The Francis Trigge Chained Library

Living History

The Francis Trigge Chained Library

Founded in 1598, the Francis Trigge Library in Grantham, Lincolnshire is the oldest public library in England, and one of the last of the great medieval chained collections. It was founded by a local clergyman who was concerned about access to knowledge by the average citizen.

Trigge left one hundred pounds for the creation of a library for “the better encreasinge of learnings and knowledge in divinitie & other liberall sciences & learning by such of the cleargie & others as well as beinge inhabitantes in or near Grantham & the soake thereof as in other places in the said Countie.

These valuable works were originally chained to the shelves to protect them from theft, and to this day some 80 volumes remain chained, making this one of the last remaining chained libraries in the world.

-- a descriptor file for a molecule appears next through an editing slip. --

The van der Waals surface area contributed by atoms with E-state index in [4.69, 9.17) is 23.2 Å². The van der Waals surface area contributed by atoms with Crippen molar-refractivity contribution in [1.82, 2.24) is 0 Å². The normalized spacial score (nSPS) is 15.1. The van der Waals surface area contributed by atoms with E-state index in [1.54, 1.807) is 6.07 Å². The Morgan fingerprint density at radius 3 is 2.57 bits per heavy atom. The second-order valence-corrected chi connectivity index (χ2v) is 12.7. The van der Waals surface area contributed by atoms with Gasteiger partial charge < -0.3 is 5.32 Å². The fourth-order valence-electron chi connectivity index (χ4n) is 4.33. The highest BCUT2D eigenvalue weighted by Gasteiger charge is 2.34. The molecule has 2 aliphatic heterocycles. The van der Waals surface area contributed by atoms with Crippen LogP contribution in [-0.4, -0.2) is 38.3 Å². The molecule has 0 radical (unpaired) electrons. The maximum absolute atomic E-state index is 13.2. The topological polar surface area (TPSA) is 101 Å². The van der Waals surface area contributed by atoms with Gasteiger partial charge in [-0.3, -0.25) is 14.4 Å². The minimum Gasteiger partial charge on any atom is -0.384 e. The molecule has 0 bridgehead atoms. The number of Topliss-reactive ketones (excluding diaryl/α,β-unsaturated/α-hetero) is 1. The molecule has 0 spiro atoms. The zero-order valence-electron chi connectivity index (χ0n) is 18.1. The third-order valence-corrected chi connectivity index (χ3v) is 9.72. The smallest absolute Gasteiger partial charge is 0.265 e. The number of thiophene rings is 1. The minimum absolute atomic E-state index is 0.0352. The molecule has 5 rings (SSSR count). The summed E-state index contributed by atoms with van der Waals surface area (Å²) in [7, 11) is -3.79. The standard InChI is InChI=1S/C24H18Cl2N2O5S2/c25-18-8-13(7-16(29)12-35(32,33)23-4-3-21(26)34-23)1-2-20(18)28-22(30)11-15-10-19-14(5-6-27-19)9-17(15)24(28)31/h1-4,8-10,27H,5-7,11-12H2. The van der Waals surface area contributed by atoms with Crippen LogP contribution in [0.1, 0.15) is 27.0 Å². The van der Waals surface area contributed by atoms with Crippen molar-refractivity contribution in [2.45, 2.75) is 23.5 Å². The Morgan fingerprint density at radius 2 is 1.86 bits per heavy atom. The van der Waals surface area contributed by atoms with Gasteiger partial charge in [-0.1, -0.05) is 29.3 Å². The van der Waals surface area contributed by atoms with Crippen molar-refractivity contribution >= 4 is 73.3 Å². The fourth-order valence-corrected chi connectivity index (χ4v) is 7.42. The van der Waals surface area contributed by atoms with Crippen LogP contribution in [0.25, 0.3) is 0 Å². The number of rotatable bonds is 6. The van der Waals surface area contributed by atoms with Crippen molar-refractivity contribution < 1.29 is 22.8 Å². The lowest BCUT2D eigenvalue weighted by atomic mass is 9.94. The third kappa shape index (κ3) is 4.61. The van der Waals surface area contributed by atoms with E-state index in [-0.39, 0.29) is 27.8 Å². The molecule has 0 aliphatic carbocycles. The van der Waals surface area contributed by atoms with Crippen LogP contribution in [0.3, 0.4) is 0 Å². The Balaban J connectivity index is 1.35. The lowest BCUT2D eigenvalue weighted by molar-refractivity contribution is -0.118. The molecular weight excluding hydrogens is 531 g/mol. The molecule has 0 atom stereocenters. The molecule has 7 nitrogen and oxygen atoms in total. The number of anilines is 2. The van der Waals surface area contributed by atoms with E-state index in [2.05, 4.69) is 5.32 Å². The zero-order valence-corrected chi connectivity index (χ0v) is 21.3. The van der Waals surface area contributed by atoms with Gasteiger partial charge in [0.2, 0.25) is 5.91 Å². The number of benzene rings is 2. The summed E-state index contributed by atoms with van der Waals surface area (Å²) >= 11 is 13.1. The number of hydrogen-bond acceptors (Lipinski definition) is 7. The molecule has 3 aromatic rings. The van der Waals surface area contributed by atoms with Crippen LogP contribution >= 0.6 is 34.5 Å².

Much of the collection is devoted to religious works, but it also includes classical texts and books on natural history and the arts. All the books are printed, the earliest being a volume printed in Venice in 1472, only 16 years after the Gutenberg Bible, which was the first substantial book produced using the recently invented printing using movable type.

It is possible that Isaac Newton, who attended the next door King's School, used the library and although there is no evidence of this, we do have a number of books donated by Henry More, their author, a noted theologian, who also studied at the King's School a little before Newton.

Although there are very few chained libraries left in existence, a few others exist at Hereford Cathedral, and Marsh’s Library in Dublin, and small chained collections are at at the Royal Grammar School in Guildford, Surrey, and Chelsea Old Church in London.

The library is located at St Wulfram's Church, Grantham, and is open to visitors at various times, which can be checked on the church website.

Further reading

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